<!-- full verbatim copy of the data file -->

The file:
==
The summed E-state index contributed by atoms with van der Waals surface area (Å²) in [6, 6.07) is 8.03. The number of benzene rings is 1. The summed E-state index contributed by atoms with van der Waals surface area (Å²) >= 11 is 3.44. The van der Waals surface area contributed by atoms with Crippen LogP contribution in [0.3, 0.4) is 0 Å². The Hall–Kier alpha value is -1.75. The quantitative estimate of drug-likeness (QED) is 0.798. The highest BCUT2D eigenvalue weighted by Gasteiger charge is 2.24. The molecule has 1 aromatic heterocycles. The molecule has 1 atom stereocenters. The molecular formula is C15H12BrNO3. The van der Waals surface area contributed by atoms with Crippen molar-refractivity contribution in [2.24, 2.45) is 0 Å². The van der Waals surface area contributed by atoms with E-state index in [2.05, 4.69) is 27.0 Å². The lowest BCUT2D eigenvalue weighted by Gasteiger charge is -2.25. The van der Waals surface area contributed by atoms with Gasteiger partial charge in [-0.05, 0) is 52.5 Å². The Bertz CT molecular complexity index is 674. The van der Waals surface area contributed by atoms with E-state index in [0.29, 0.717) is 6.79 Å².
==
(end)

The summed E-state index contributed by atoms with van der Waals surface area (Å²) in [6, 6.07) is 8.03. The number of benzene rings is 1. The summed E-state index contributed by atoms with van der Waals surface area (Å²) >= 11 is 3.44. The van der Waals surface area contributed by atoms with Crippen LogP contribution in [0.3, 0.4) is 0 Å². The Hall–Kier alpha value is -1.75. The quantitative estimate of drug-likeness (QED) is 0.798. The highest BCUT2D eigenvalue weighted by Gasteiger charge is 2.24. The molecule has 1 aromatic heterocycles. The molecule has 1 atom stereocenters. The molecular formula is C15H12BrNO3. The van der Waals surface area contributed by atoms with Crippen molar-refractivity contribution in [2.24, 2.45) is 0 Å². The van der Waals surface area contributed by atoms with E-state index in [2.05, 4.69) is 27.0 Å². The lowest BCUT2D eigenvalue weighted by Gasteiger charge is -2.25. The van der Waals surface area contributed by atoms with Gasteiger partial charge in [-0.05, 0) is 52.5 Å². The Bertz CT molecular complexity index is 674. The van der Waals surface area contributed by atoms with E-state index in [0.29, 0.717) is 6.79 Å².